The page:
The dogs stopped barking, but they didn’t come toward him. All three Coonhounds stood rigid as statues, sniffing the air and pointing with their noses, as if they were tracking.
Cain frowned at this odd behavior, but he was too tired to do much about it. If the bear wasn’t close enough to cause any harm, he didn’t care to mess with it. Drugging and transporting such a large beast was a major feat; he knew because he worked for the Department of Fish & Game and did that type of thing for a living. “I’m going back to bed,” he told the dogs and started toward the house, but Koda, his oldest and smartest hound, gave a warning growl that brought Cain up short.
Koda didn’t spook easily….
Instead of going back inside the house, Cain opened the gate and all three dogs raced toward him, shimmying and shaking but not barking because he’d already chastened them for making too much noise. “What’s up?” he asked, giving them each a good pat. They generally loved his attention, reveled in it as long as possible, but tonight they tried to slip between him and the fence so they could head out into the forest.
“Hang on.” He was planning to put them all on leashes, but Koda didn’t want to wait. The black and tan bounded to the edge of the clearing, glanced back for permission and whined to achieve it.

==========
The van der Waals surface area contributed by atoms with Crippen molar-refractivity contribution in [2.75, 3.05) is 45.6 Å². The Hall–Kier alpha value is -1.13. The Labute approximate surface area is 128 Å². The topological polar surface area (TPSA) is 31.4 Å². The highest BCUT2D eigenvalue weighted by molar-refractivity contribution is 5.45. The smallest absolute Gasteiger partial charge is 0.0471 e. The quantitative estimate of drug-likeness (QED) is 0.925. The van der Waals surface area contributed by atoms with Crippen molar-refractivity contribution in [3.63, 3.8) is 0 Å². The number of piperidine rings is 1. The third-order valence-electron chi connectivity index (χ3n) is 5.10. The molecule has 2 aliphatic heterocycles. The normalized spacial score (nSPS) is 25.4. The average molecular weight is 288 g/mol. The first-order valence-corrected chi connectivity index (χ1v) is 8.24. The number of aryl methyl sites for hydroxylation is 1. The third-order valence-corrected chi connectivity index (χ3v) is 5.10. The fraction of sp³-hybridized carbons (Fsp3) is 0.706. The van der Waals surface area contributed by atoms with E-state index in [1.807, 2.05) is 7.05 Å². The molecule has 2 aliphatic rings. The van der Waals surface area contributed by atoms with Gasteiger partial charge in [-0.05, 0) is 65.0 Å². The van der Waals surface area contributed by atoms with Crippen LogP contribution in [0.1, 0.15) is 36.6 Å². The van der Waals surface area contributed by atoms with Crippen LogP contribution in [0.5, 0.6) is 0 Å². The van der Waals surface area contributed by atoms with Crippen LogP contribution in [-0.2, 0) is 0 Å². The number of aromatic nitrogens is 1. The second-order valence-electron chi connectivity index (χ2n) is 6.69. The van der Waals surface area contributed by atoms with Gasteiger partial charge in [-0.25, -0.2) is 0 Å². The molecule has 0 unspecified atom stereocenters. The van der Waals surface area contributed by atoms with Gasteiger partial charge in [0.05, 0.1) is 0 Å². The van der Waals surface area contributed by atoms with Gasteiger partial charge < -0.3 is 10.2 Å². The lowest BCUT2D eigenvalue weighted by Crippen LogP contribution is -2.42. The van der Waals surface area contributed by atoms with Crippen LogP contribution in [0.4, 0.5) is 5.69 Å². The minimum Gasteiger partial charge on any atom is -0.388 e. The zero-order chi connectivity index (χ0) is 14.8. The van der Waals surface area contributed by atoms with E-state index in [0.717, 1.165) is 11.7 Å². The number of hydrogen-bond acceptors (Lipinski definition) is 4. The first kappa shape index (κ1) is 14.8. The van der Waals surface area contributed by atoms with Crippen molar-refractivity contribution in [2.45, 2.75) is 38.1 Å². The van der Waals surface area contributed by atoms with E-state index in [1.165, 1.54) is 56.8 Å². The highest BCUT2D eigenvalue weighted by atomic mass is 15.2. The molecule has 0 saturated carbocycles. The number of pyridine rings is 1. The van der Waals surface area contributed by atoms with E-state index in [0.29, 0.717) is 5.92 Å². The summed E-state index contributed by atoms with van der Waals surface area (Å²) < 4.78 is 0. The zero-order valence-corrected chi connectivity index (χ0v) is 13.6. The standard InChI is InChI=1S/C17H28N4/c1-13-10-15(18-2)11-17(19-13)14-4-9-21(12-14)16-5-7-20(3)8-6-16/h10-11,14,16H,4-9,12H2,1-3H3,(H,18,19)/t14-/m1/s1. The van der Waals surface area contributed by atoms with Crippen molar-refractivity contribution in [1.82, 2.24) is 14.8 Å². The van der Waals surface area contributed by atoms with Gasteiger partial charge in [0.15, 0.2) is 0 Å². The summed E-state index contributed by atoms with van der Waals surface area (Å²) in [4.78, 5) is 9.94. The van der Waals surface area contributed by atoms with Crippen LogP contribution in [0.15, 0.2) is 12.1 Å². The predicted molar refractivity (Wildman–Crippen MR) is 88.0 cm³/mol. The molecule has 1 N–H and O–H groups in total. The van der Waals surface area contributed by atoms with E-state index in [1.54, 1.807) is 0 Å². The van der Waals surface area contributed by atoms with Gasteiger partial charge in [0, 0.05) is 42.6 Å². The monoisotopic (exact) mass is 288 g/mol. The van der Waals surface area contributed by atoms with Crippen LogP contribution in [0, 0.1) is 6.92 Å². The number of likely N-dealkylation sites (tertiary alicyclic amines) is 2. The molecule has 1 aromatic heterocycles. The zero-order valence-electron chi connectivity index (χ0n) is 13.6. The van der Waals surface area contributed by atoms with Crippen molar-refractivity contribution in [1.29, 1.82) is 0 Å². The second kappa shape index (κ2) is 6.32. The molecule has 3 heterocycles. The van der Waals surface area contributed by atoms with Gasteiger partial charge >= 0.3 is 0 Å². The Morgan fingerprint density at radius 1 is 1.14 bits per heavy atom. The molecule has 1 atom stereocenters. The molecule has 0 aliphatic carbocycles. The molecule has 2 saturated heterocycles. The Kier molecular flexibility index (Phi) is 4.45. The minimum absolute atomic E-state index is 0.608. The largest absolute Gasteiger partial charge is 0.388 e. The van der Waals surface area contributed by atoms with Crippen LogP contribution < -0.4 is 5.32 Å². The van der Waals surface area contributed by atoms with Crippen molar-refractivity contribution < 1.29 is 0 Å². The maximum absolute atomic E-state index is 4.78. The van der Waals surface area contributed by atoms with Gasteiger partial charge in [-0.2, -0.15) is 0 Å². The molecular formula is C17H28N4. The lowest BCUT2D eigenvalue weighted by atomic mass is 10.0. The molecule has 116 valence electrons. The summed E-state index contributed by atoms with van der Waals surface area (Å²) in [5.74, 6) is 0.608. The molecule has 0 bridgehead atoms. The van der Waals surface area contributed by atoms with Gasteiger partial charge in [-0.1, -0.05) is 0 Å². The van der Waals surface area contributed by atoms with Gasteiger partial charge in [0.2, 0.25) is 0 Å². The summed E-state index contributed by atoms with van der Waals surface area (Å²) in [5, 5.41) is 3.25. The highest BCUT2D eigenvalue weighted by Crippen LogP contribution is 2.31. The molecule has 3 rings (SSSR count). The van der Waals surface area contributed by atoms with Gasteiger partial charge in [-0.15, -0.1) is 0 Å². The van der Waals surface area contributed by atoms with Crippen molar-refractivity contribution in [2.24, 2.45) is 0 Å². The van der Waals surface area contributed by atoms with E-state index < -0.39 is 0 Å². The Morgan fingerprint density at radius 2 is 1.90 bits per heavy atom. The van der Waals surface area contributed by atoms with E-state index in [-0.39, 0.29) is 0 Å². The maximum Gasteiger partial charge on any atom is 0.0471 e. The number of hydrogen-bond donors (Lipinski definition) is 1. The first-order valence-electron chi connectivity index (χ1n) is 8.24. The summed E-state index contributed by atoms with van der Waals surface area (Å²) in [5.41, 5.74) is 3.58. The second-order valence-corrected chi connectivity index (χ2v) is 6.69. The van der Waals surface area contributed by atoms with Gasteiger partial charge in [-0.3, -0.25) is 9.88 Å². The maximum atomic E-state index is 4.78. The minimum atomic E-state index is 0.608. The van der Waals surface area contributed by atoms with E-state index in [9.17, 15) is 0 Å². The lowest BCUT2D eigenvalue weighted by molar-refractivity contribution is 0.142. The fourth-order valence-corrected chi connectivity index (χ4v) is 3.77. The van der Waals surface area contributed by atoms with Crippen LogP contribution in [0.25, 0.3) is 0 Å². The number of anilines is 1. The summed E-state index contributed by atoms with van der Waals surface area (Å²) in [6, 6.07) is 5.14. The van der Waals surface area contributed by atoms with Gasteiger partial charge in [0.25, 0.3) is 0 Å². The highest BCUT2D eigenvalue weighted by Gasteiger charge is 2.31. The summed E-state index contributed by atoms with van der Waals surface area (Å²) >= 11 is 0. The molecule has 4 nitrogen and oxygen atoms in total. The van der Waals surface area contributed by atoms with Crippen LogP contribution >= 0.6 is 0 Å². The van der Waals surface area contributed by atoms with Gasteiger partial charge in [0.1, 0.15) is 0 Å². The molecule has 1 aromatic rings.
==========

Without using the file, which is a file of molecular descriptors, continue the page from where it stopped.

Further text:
“If it’s a bear, you’ll get your ass kicked,” Cain told him, but Koda wasn’t stupid enough to attack a bear. Not on his own. The dogs would corner and hover until he arrived—and hopefully they’d be quick enough to get out of the way if a bear charged them.
“Fine, do it,” he relented with a wave, and that was all it took to send his hounds racing out ahead of him.
Taking a flashlight from the shed, Cain jogged behind, using the noise they made as a guide.
It wasn’t long before the tenor of their barking changed: they’d found something.
Picking up his pace, he used the flashlight to help him avoid obstacles. The moon hung full and bright overhead, but it was beginning to rain, and it didn’t hurt to have the extra light when he had to weave through the shadowy trees. A lot of stumps, pinecones and broken limbs littered the ground. But there weren’t a lot of people in these mountains. Which was why Cain loved them so much.
The dogs grew louder, more excited as he neared the far corner of his property. Whatever they had was on his land.
He put the tranquilizer rifle to his shoulder, in case he’d need to use it, and came up behind Koda. But they hadn’t cornered a bear. They hadn’t cornered anything threatening at all. From the looks of it, they’d surrounded a life-sized doll.
Was this some sort of joke? The boys in town, whom he occasionally had a few beers with, liked to pull pranks….
“Take it easy.” He spoke low in his throat, warning the dogs to calm down and back off. Reluctantly, they inched away—and that was when Cain realized it wasn’t an inflatable doll or a mannequin or any other inanimate object. It was a woman.
“What the hell?” Whoever she was, she’d been badly beaten. She wasn’t moving, wasn’t responding in any way to the noise and activity around her.
Was she dead?